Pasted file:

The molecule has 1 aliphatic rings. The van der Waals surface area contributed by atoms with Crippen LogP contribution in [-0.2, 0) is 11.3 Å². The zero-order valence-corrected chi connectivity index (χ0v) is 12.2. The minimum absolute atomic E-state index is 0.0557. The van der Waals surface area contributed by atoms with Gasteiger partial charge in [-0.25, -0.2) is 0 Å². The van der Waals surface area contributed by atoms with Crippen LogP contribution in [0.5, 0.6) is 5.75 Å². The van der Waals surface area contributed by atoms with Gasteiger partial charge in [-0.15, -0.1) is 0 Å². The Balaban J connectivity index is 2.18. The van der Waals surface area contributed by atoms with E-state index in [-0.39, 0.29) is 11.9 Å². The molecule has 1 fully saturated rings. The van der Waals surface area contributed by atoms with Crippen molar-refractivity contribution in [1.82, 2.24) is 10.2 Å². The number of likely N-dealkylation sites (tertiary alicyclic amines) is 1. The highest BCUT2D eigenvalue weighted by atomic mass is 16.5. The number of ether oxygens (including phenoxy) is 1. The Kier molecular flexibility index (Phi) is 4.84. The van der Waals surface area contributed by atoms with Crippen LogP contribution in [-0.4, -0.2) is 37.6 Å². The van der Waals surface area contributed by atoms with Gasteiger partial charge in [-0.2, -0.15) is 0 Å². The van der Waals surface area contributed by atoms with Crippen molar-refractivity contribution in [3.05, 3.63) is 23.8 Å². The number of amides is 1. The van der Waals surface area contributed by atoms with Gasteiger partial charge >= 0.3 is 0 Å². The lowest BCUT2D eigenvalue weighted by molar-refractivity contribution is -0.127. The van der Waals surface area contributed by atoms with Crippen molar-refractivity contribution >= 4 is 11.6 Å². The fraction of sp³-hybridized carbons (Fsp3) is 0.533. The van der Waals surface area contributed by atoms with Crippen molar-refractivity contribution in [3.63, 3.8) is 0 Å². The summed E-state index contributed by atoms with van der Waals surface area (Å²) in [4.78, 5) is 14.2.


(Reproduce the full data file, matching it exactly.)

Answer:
The molecule has 1 aliphatic rings. The van der Waals surface area contributed by atoms with Crippen LogP contribution in [-0.2, 0) is 11.3 Å². The zero-order valence-corrected chi connectivity index (χ0v) is 12.2. The minimum absolute atomic E-state index is 0.0557. The van der Waals surface area contributed by atoms with Gasteiger partial charge in [-0.25, -0.2) is 0 Å². The van der Waals surface area contributed by atoms with Crippen LogP contribution in [0.5, 0.6) is 5.75 Å². The van der Waals surface area contributed by atoms with Gasteiger partial charge in [-0.15, -0.1) is 0 Å². The Balaban J connectivity index is 2.18. The van der Waals surface area contributed by atoms with E-state index in [-0.39, 0.29) is 11.9 Å². The molecule has 1 fully saturated rings. The van der Waals surface area contributed by atoms with Crippen molar-refractivity contribution in [1.82, 2.24) is 10.2 Å². The number of likely N-dealkylation sites (tertiary alicyclic amines) is 1. The highest BCUT2D eigenvalue weighted by atomic mass is 16.5. The number of ether oxygens (including phenoxy) is 1. The Kier molecular flexibility index (Phi) is 4.84. The van der Waals surface area contributed by atoms with Crippen LogP contribution in [-0.4, -0.2) is 37.6 Å². The van der Waals surface area contributed by atoms with Gasteiger partial charge in [-0.2, -0.15) is 0 Å². The van der Waals surface area contributed by atoms with Crippen molar-refractivity contribution in [3.05, 3.63) is 23.8 Å². The number of amides is 1. The van der Waals surface area contributed by atoms with Gasteiger partial charge >= 0.3 is 0 Å². The lowest BCUT2D eigenvalue weighted by molar-refractivity contribution is -0.127. The van der Waals surface area contributed by atoms with Crippen molar-refractivity contribution >= 4 is 11.6 Å². The fraction of sp³-hybridized carbons (Fsp3) is 0.533. The van der Waals surface area contributed by atoms with Crippen molar-refractivity contribution in [3.63, 3.8) is 0 Å². The summed E-state index contributed by atoms with van der Waals surface area (Å²) in [4.78, 5) is 14.2.